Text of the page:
- Open Learning Initiative— is a Carnegie Mellon University’s (CMU) Open Learning Initiative (OLI), it offers course content, many are open and free, intended for both students who want to learn and teachers/ institutions requiring teaching materials.
- MIT Video— offers over 12,000 talks and lecture videos in over 100 channels that include math, architecture and planning, chemistry, physics, arts, robotics, biological engineering, humanities and social sciences, and more.
- Khan Academy— is one of the early online learning sites, offering free learning resources for all ages on many subjects, and free tools for teachers and parents to monitor progress and coach students.
- Stanford Online— is a collection of free courses labeled as “for anyone, anywhere, anytime” which includes language, human rights, writing, statistics, economics, physics, chemistry, engineering, software, and more.
- Canvas Network— offers mostly free online courses source from numerous colleges and universities, with text content and instructor-led video, there is also certificate options for selected programs.
- Open UW— Open UW is the umbrella initiative of several free online learning projects from the University of Washington (UW), offered by their UW Online division, including Coursera, edX and other channels.
- UC San Diego Podcast Lectures— is a collection of video and/or audio podcasts of multi-subject university course lectures, some freely available, others only accessible by registered students.
- Quantum Physics Made Relatively Simple— offers three presentations given by theoretical physicist Hans Bethe, a set of just three lectures, plus intro about, as the name implies Quantum Physics.
- NovoEd— this site claims to offer a range of mostly free “courses from thought leaders and distinguished professors from top universities,” and makes it possible for today’s participants to be tomorrow’s mentors in future courses.
- University of the People— offers tuition-free online courses, with relatively small fees are required only for certified degree programs, mainly to cover exam and processing cost.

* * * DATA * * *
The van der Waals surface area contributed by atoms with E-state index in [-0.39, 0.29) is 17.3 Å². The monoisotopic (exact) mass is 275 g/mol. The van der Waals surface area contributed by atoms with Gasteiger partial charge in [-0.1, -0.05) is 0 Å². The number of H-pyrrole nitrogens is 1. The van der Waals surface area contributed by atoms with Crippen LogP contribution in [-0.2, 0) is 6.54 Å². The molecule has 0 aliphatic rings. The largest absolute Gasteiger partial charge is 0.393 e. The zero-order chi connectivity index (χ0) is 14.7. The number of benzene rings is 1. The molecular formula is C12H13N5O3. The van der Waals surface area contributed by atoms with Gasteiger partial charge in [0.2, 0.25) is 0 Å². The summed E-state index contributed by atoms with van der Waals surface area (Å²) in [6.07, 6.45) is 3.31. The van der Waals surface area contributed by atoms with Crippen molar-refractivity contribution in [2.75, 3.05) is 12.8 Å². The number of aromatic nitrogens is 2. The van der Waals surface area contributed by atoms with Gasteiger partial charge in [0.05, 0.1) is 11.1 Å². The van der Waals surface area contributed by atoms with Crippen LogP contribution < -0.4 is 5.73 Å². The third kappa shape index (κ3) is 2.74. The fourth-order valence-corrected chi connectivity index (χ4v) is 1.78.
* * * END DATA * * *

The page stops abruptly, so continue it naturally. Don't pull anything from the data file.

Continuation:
IT and Software Development
- Udacity— offers courses with an emphasis on skills desired by tech companies in Silicon Valley, their courses are either with a paid certification, it is mostly based on a monthly subscription, with access to course materials (videos, print) available for free.
- Apple Developer Site— provided by Apple Developer Center which is very specific in topics for its lessons, but it’s a free source of documentation and tutorials for software developers who want to develop apps for iOS Mobile, Mac OS X desktop, and Safari Web apps.
- Google Code— is topic-narrow but a good source of documentation and tutorials for Android app development.
- Learnable— developed by Sitepoint, it offers paid subscription access to an ebook library of content for tablets and computers, they have nearly 5,000 video lessons (along with code samples) covering software-related topics, you can find quizzes and certification as well.
- Pluralsight— offers paid tech and creative training content (over 3,700 courses and 130K video clips) for individuals, businesses and institutions that covers programming, IT admin, Web development, data visualization, as well as 3D animation, game design, and video editing through a partnership with Digital-Tutors.com, and additional software coding lessons through Codeschool.com.
- CodeHS— offers software coding lessons by subscription for individuals who want to learn at home, or for students learning in a high school teacher-led class.
- Aquent Gymnasium— offers a small but thorough set of free Web-related lesson plans for design, coding and user experience, this site performs filtering on enrollees and only those with 70% score will be allowed access or continue accessing course materials.
- Code.org— is a non-profit organization that aims to expand computer science knowledge in schools in the U.S, however, they launched “Hour of Code” campaign which reaches students worldwide.